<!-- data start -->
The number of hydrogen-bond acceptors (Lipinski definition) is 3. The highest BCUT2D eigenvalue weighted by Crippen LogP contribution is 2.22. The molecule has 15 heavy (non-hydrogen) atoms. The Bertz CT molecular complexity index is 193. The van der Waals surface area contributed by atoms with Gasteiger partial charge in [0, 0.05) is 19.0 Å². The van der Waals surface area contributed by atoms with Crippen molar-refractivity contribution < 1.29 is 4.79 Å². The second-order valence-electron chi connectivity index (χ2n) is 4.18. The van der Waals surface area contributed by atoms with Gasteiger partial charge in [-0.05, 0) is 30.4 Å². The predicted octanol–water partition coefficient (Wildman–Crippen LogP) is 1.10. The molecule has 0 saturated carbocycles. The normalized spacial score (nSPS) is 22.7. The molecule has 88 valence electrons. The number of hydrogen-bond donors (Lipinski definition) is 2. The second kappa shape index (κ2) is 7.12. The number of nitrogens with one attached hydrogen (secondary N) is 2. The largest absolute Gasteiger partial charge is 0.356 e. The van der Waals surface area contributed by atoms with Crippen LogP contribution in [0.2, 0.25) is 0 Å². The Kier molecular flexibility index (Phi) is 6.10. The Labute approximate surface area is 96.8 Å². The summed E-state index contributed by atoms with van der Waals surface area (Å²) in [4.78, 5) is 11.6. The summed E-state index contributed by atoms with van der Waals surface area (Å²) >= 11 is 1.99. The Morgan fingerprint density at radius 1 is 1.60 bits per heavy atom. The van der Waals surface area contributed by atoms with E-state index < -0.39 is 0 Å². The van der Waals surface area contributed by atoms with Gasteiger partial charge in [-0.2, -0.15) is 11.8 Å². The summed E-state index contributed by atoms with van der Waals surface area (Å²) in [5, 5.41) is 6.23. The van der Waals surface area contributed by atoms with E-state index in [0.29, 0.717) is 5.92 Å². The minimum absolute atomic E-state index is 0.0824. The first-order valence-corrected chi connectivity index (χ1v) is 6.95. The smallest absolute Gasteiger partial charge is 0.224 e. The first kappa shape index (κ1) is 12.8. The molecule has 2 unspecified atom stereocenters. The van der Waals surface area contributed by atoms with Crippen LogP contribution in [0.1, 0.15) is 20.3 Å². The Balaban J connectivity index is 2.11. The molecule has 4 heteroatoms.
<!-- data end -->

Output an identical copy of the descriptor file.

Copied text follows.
The number of hydrogen-bond acceptors (Lipinski definition) is 3. The highest BCUT2D eigenvalue weighted by Crippen LogP contribution is 2.22. The molecule has 15 heavy (non-hydrogen) atoms. The Bertz CT molecular complexity index is 193. The van der Waals surface area contributed by atoms with Gasteiger partial charge in [0, 0.05) is 19.0 Å². The van der Waals surface area contributed by atoms with Crippen molar-refractivity contribution < 1.29 is 4.79 Å². The second-order valence-electron chi connectivity index (χ2n) is 4.18. The van der Waals surface area contributed by atoms with Gasteiger partial charge in [-0.05, 0) is 30.4 Å². The predicted octanol–water partition coefficient (Wildman–Crippen LogP) is 1.10. The molecule has 0 saturated carbocycles. The normalized spacial score (nSPS) is 22.7. The molecule has 88 valence electrons. The number of hydrogen-bond donors (Lipinski definition) is 2. The second kappa shape index (κ2) is 7.12. The number of nitrogens with one attached hydrogen (secondary N) is 2. The largest absolute Gasteiger partial charge is 0.356 e. The van der Waals surface area contributed by atoms with Crippen LogP contribution in [0.2, 0.25) is 0 Å². The Kier molecular flexibility index (Phi) is 6.10. The Labute approximate surface area is 96.8 Å². The summed E-state index contributed by atoms with van der Waals surface area (Å²) in [4.78, 5) is 11.6. The summed E-state index contributed by atoms with van der Waals surface area (Å²) >= 11 is 1.99. The Morgan fingerprint density at radius 1 is 1.60 bits per heavy atom. The van der Waals surface area contributed by atoms with E-state index < -0.39 is 0 Å². The van der Waals surface area contributed by atoms with Gasteiger partial charge in [-0.2, -0.15) is 11.8 Å². The summed E-state index contributed by atoms with van der Waals surface area (Å²) in [5, 5.41) is 6.23. The van der Waals surface area contributed by atoms with E-state index in [0.29, 0.717) is 5.92 Å². The minimum absolute atomic E-state index is 0.0824. The first-order valence-corrected chi connectivity index (χ1v) is 6.95. The smallest absolute Gasteiger partial charge is 0.224 e. The first kappa shape index (κ1) is 12.8. The molecule has 2 unspecified atom stereocenters. The van der Waals surface area contributed by atoms with Crippen LogP contribution in [0.1, 0.15) is 20.3 Å². The Balaban J connectivity index is 2.11. The molecule has 4 heteroatoms.